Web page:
Frege on thoughts, truth, and facts

Debbie asked:

Frege said ‘a fact is a thought that is true. Does that mean that truth is factual thoughts?

Answer by Jürgen Lawrenz

You can’t just turn the sentence around and draw conclusions from the spurious fact that the same words appear in the sentence! You should note that Frege says nothing about truth: he is speaking of facts.

You should accordingly attend to how Frege defines ‘fact’. As a thought first; then as a thought that is true. This order tells you something important about facts, though nothing at all about truth.

What it tells you is that facts are things and events which we can perceive and understand. But perceiving and understanding is in some way connected to our thoughts. So a fact relates to this understanding. For example you see a chair, you sit on it and verify that it is actually a chair. Thereby you have ‘understood’ a fact, which is now part of your empirical experience and sedimented in your memory, so that you may think about it. Similarly with events.

Those issues in the world which we have ascertained, verified and perhaps experimentally proved we may call ‘facts’. But you know that this ‘factuality’ is a judgement of your mind. You also know that sometimes your assessments are mistaken. The ball you play with might be made of plastic, but you call it a rubber ball. So this is not a fact, and not a true thought. But we often speak that way, for convenience. Convenience and convention turns many facts into little falsehoods, which generally do no harm at all. But it means that these are not facts; and then, according to Frege, our thoughts about them do not meet the facts of the world.

Bear in mind also that Frege was a mathematician. So we must include certain kinds of facts which do not occur in the world, but only in minds. What is the square root of 81? There is only one answer: The thought ‘9’. So you can then make the claim that it is factual to entertain the thought, ‘the square root of 81 is 9’.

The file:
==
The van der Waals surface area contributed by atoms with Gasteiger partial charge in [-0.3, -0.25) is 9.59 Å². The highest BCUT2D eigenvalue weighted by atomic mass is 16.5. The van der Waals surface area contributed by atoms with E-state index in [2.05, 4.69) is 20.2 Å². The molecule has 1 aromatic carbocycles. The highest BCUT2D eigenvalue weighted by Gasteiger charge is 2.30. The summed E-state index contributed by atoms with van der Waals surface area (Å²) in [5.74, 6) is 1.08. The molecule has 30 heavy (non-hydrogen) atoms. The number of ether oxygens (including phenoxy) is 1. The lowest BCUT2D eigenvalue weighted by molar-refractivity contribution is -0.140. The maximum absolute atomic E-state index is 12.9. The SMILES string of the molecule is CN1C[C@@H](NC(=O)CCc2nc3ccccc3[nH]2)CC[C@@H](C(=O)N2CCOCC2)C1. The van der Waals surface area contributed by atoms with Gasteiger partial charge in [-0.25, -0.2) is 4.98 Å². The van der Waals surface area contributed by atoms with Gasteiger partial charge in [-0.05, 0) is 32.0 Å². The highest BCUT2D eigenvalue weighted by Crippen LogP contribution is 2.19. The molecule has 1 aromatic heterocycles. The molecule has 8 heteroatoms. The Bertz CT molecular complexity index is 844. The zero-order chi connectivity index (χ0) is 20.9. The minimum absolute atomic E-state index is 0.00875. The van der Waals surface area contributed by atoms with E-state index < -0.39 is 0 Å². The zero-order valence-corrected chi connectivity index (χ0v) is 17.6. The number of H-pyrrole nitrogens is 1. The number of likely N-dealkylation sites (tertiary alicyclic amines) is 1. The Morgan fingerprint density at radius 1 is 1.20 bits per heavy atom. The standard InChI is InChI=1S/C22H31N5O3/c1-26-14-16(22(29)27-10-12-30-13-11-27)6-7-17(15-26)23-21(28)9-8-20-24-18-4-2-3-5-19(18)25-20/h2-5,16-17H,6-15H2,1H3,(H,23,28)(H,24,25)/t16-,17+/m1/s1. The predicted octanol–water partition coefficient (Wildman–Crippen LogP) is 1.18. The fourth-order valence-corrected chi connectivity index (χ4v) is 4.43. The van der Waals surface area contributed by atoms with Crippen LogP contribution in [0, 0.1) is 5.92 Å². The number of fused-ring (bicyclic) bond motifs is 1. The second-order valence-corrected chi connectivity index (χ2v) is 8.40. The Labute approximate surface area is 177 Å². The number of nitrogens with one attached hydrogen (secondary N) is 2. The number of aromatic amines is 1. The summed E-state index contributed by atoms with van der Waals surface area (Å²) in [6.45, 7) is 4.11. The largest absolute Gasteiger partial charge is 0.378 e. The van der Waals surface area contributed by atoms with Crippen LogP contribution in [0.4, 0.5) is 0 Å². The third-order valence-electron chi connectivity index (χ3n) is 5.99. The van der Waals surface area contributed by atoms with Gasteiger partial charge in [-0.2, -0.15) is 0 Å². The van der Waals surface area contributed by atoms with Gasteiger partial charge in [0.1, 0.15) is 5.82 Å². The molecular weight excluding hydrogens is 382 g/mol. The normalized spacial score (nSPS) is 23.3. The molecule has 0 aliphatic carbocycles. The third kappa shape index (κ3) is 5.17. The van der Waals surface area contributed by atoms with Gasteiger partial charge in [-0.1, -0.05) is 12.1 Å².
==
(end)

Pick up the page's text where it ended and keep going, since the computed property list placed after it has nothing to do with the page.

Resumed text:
‘Truth’ is a much wider concept than factuality. A poor boy is hungry; he has no money and steals a bread roll from the baker while no one is looking. Does that make him a thief? Questions like this are too often settled along the lines of a rigid truth. The boy may not ever in his life steal again, so where does that leave the ‘truth’ of the word thief? What is the truth in this very human context, which arbitrarily divides people in such a way that children sometimes have to suffer and end up on the wrong side of ‘truth’?

So, to finish: Frege is not talking about the truth. He is concerned with ‘truth’ as a concept which sometimes meets actuality in a one-to-one correspondence, as above. It is actually a very dangerous attitude to turn such claims around and make them say something which they don’t say and don’t mean!

Especially ‘truth’, on which too many people in the world have rigid opinions, mostly based on insufficient experience to guard from mistaking it for something which it isn’t.


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